Tesco Deferred Prosecution Agreement
Signs of tension with the CCA regime were already reported in 2015 following reports of an unsuccessful attempt by SFO to invite Barclays to DPA negotiations. It would appear that this approach is the result of the SFO`s 2012 investigation into Barclays` capital raising in 2008, at the height of the UK financial crisis. The SFO`s three-year investigation led to allegations that undisclosed payments totalling £2.4 billion were made to Qatari investors in 2008, while the Gulf state invested heavily in Barclays, an alleged deal that ultimately prevented Barclays from coming under state control. Barclays denied that there had been any criminality and went further by challenging the SFO`s requests for access to certain documents, which Barclays argued were covered by legal privilege. It is not known exactly when Barclays moved closer to the DPA negotiations, but given Barclays` attitude, it is unlikely that negotiations have started. The non-publication of certain documents runs counter to the line of cooperation; A cornerstone of any DPA negotiation. This, combined with the denial of any criminality, another important part of each DPA, would have prevented the establishment of an agreement. By the way, the SFO`s attempt to successfully prosecute Barclays for conspiracy to commit fraud and for providing illegal financial assistance was dropped when the charge was dismissed in May 2018. The SFO`s appeal to the High Court to take over the charge by a voluntary indictment also failed and officially ended the SFO`s prosecution. At present, the non-use of criminal offences relates only to the non-prevention of corruption under the UKBA 2010 and the failure to prevent aid to tax evasion provided for in sections 45 and 46 of the Criminal Finances Act 2017. There have been requests to extend the “omission of contraceptive offences” to other economic offences such as fraud. Lisa Osofsky, the new Director of the SFO, and the President of the Queen`s Bench Division and Chief Criminal Justice Officer, Brian Leveson, have committed to do so before the Lords Committee on the Bribery Act 20101, and the government has expressed its support.2 Nevertheless, changes in this area may depend on the Committee`s report. 3 Such a reform would make it easier for companies to prosecute offences such as fraud and could therefore convince companies to respond more easily to those offences.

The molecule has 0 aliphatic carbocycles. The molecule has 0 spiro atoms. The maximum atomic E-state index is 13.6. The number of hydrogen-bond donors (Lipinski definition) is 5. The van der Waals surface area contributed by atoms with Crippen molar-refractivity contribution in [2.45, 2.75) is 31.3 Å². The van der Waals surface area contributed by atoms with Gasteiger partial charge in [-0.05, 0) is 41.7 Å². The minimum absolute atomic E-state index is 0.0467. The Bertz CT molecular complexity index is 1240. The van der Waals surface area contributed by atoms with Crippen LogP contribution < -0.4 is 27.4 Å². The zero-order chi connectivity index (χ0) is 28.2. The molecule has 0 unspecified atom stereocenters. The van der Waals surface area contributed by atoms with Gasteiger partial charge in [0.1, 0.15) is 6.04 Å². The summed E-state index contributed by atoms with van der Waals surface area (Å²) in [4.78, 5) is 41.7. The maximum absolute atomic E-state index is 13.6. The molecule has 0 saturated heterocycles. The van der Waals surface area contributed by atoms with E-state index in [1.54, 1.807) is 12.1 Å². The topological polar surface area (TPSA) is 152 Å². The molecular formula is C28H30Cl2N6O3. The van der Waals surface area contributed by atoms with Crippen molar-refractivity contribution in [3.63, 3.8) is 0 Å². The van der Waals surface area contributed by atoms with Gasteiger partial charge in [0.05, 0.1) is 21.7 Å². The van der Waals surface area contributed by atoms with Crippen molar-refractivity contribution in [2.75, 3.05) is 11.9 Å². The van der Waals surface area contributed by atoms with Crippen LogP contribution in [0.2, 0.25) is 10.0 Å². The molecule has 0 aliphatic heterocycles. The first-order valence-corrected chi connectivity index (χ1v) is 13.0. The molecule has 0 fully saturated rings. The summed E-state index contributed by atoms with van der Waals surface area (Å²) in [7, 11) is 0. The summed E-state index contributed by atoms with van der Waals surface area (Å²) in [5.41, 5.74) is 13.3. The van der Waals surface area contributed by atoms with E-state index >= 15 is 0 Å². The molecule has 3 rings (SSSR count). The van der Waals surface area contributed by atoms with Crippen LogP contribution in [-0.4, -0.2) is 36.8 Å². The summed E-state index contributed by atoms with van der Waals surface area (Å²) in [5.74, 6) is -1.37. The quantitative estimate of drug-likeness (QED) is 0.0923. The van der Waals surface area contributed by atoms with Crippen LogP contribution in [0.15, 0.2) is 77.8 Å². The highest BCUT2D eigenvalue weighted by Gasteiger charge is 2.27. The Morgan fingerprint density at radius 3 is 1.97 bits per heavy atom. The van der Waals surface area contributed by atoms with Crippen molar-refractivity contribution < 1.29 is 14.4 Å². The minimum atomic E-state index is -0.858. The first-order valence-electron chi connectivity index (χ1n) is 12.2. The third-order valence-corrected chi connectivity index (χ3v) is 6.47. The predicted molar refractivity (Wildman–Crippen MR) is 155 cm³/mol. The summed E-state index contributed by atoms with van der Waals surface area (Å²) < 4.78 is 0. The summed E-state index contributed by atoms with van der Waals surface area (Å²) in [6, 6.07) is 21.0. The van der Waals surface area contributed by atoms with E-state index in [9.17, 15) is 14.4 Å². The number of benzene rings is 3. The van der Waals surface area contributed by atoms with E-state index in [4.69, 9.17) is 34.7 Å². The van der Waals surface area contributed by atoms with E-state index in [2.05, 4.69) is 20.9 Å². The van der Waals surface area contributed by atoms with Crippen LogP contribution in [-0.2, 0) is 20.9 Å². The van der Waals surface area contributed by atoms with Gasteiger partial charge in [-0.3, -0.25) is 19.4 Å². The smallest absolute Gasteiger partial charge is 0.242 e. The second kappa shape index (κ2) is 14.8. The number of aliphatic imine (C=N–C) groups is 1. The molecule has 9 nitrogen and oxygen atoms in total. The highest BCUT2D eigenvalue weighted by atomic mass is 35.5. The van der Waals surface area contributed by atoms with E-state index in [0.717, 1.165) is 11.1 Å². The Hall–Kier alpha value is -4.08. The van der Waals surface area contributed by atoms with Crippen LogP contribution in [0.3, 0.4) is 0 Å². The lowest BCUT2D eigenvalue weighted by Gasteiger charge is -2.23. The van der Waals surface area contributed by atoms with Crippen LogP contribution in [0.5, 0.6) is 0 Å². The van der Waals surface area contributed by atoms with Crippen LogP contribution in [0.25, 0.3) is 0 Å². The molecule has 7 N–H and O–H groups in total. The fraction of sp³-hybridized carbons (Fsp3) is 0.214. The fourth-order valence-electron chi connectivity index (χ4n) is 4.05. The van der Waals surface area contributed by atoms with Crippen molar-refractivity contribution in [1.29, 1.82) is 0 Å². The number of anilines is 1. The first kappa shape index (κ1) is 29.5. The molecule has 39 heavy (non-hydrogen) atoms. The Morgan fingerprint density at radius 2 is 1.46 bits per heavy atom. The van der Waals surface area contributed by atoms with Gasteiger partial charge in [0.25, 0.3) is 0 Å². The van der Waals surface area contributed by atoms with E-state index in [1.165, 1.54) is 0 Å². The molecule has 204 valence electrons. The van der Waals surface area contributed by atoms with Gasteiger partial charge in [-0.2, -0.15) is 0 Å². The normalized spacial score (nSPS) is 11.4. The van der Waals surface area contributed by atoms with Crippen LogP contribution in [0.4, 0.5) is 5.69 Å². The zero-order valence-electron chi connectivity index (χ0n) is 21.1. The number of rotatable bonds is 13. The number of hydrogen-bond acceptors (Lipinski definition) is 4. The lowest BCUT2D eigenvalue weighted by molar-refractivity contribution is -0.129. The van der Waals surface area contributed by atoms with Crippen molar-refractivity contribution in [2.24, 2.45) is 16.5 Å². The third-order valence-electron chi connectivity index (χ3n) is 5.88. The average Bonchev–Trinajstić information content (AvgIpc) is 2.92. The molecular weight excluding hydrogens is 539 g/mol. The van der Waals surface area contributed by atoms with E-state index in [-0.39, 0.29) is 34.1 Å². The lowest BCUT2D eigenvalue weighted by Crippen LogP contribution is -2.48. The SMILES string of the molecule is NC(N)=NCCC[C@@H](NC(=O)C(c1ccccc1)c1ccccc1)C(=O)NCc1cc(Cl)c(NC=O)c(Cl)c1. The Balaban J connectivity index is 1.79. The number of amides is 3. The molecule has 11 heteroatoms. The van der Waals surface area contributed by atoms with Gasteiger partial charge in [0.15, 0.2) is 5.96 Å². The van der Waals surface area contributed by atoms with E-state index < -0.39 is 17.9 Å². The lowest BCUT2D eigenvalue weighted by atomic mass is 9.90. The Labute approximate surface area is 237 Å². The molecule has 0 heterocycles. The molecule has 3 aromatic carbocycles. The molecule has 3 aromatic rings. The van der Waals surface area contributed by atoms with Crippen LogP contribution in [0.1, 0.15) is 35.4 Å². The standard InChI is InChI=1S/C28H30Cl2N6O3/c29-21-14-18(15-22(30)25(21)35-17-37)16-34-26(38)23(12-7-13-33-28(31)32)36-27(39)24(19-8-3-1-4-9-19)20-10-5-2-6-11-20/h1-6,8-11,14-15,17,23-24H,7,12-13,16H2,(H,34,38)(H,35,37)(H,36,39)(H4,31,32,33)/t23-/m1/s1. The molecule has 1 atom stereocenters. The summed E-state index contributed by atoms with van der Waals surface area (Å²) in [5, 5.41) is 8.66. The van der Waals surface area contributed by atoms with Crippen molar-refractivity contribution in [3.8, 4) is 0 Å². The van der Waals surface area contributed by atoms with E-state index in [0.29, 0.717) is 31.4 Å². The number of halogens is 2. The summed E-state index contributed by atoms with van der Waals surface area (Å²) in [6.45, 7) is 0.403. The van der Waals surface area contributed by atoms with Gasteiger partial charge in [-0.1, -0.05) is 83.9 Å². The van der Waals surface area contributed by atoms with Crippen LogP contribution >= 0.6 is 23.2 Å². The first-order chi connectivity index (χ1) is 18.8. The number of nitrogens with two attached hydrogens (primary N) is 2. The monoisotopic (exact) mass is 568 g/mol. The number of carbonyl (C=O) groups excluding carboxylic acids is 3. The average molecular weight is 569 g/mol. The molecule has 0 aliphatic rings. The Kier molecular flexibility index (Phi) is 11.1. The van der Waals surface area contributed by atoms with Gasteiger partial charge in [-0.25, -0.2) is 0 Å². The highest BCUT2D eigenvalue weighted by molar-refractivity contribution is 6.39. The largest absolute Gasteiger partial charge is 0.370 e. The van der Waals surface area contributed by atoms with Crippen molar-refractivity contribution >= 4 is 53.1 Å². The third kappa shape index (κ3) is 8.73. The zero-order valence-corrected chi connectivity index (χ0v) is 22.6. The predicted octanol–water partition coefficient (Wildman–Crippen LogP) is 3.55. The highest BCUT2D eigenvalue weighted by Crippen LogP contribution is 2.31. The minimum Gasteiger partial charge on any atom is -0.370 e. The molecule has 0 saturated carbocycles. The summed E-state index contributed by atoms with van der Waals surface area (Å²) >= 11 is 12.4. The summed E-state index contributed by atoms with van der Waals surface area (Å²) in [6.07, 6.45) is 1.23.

At this stage, the Tribunal reviews the proposed agreement and is satisfied that there is a case to be answered and that the company has behaved in a manner consistent with a decision of the DPA and not with the prosecution. . . .